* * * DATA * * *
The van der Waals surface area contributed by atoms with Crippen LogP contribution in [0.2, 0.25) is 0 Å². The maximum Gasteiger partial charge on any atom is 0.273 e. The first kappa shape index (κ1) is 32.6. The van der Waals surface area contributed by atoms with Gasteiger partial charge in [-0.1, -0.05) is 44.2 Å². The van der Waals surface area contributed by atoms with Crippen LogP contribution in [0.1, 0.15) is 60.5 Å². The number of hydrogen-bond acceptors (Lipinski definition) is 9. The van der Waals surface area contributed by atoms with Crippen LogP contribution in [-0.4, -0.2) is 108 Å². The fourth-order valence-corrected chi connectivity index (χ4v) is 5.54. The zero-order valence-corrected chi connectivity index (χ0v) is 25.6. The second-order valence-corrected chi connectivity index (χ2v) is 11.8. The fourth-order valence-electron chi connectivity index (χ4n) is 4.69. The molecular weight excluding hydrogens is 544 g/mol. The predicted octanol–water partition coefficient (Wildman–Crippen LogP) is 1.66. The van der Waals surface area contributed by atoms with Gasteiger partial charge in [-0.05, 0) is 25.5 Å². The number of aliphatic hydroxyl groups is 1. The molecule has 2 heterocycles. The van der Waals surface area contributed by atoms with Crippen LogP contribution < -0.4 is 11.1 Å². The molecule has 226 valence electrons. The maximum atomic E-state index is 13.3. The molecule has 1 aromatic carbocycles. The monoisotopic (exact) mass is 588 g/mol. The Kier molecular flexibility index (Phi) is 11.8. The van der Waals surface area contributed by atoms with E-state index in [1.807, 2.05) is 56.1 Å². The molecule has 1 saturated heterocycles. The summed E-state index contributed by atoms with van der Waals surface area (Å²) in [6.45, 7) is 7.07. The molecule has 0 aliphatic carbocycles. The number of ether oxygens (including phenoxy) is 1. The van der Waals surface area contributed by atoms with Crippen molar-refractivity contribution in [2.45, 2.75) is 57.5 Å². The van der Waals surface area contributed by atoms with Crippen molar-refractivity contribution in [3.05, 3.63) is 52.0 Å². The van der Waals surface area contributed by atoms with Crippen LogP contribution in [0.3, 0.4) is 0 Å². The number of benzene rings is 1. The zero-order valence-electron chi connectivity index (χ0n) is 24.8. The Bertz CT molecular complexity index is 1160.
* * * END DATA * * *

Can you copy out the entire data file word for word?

The van der Waals surface area contributed by atoms with Crippen LogP contribution in [0.2, 0.25) is 0 Å². The maximum Gasteiger partial charge on any atom is 0.273 e. The first kappa shape index (κ1) is 32.6. The van der Waals surface area contributed by atoms with Gasteiger partial charge in [-0.1, -0.05) is 44.2 Å². The van der Waals surface area contributed by atoms with Crippen LogP contribution in [0.1, 0.15) is 60.5 Å². The number of hydrogen-bond acceptors (Lipinski definition) is 9. The van der Waals surface area contributed by atoms with Crippen LogP contribution in [-0.4, -0.2) is 108 Å². The fourth-order valence-corrected chi connectivity index (χ4v) is 5.54. The zero-order valence-corrected chi connectivity index (χ0v) is 25.6. The second-order valence-corrected chi connectivity index (χ2v) is 11.8. The fourth-order valence-electron chi connectivity index (χ4n) is 4.69. The molecular weight excluding hydrogens is 544 g/mol. The predicted octanol–water partition coefficient (Wildman–Crippen LogP) is 1.66. The van der Waals surface area contributed by atoms with Gasteiger partial charge in [-0.05, 0) is 25.5 Å². The number of aliphatic hydroxyl groups is 1. The molecule has 2 heterocycles. The van der Waals surface area contributed by atoms with Crippen LogP contribution < -0.4 is 11.1 Å². The molecule has 226 valence electrons. The maximum atomic E-state index is 13.3. The molecule has 1 aromatic carbocycles. The monoisotopic (exact) mass is 588 g/mol. The Kier molecular flexibility index (Phi) is 11.8. The van der Waals surface area contributed by atoms with E-state index in [1.807, 2.05) is 56.1 Å². The molecule has 1 saturated heterocycles. The summed E-state index contributed by atoms with van der Waals surface area (Å²) in [6.45, 7) is 7.07. The molecule has 0 aliphatic carbocycles. The number of ether oxygens (including phenoxy) is 1. The van der Waals surface area contributed by atoms with Crippen molar-refractivity contribution in [2.45, 2.75) is 57.5 Å². The van der Waals surface area contributed by atoms with Crippen molar-refractivity contribution in [3.05, 3.63) is 52.0 Å². The van der Waals surface area contributed by atoms with Crippen LogP contribution in [0.3, 0.4) is 0 Å². The number of benzene rings is 1. The zero-order valence-electron chi connectivity index (χ0n) is 24.8. The Bertz CT molecular complexity index is 1160.